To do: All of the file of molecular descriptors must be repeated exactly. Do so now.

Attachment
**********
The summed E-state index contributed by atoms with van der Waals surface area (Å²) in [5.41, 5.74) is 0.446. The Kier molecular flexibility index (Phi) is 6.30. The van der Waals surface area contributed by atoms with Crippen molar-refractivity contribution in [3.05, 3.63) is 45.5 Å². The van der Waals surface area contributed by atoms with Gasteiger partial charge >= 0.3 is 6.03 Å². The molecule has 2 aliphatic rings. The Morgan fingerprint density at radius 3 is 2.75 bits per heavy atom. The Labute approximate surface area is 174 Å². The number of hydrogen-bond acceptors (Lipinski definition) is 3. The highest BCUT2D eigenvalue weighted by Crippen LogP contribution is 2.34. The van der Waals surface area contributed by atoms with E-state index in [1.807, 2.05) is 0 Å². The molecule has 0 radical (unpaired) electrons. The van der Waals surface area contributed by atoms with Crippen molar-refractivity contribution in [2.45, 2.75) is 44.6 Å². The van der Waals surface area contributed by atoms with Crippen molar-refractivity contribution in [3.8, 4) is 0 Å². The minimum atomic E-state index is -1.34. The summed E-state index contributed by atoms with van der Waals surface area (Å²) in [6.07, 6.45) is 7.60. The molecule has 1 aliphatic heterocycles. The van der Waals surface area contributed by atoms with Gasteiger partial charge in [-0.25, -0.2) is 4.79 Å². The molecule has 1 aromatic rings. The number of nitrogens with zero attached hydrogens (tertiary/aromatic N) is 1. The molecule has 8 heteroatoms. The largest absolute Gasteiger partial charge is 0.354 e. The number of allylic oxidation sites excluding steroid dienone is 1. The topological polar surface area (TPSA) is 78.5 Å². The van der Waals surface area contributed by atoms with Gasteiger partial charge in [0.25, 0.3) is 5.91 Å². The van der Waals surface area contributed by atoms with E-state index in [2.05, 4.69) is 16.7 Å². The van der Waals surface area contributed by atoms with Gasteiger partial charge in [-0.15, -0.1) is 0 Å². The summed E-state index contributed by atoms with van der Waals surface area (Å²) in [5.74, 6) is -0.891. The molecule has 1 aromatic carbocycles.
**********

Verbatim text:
The summed E-state index contributed by atoms with van der Waals surface area (Å²) in [5.41, 5.74) is 0.446. The Kier molecular flexibility index (Phi) is 6.30. The van der Waals surface area contributed by atoms with Crippen molar-refractivity contribution in [3.05, 3.63) is 45.5 Å². The van der Waals surface area contributed by atoms with Gasteiger partial charge >= 0.3 is 6.03 Å². The molecule has 2 aliphatic rings. The Morgan fingerprint density at radius 3 is 2.75 bits per heavy atom. The Labute approximate surface area is 174 Å². The number of hydrogen-bond acceptors (Lipinski definition) is 3. The highest BCUT2D eigenvalue weighted by Crippen LogP contribution is 2.34. The van der Waals surface area contributed by atoms with E-state index in [1.807, 2.05) is 0 Å². The molecule has 0 radical (unpaired) electrons. The van der Waals surface area contributed by atoms with Crippen molar-refractivity contribution in [2.45, 2.75) is 44.6 Å². The van der Waals surface area contributed by atoms with Crippen molar-refractivity contribution in [3.8, 4) is 0 Å². The minimum atomic E-state index is -1.34. The summed E-state index contributed by atoms with van der Waals surface area (Å²) in [6.07, 6.45) is 7.60. The molecule has 1 aliphatic heterocycles. The van der Waals surface area contributed by atoms with Gasteiger partial charge in [-0.25, -0.2) is 4.79 Å². The molecule has 1 aromatic rings. The number of nitrogens with zero attached hydrogens (tertiary/aromatic N) is 1. The molecule has 8 heteroatoms. The largest absolute Gasteiger partial charge is 0.354 e. The number of allylic oxidation sites excluding steroid dienone is 1. The topological polar surface area (TPSA) is 78.5 Å². The van der Waals surface area contributed by atoms with Gasteiger partial charge in [0.25, 0.3) is 5.91 Å². The van der Waals surface area contributed by atoms with E-state index in [2.05, 4.69) is 16.7 Å². The van der Waals surface area contributed by atoms with Gasteiger partial charge in [-0.15, -0.1) is 0 Å². The summed E-state index contributed by atoms with van der Waals surface area (Å²) in [5.74, 6) is -0.891. The molecule has 1 aromatic carbocycles.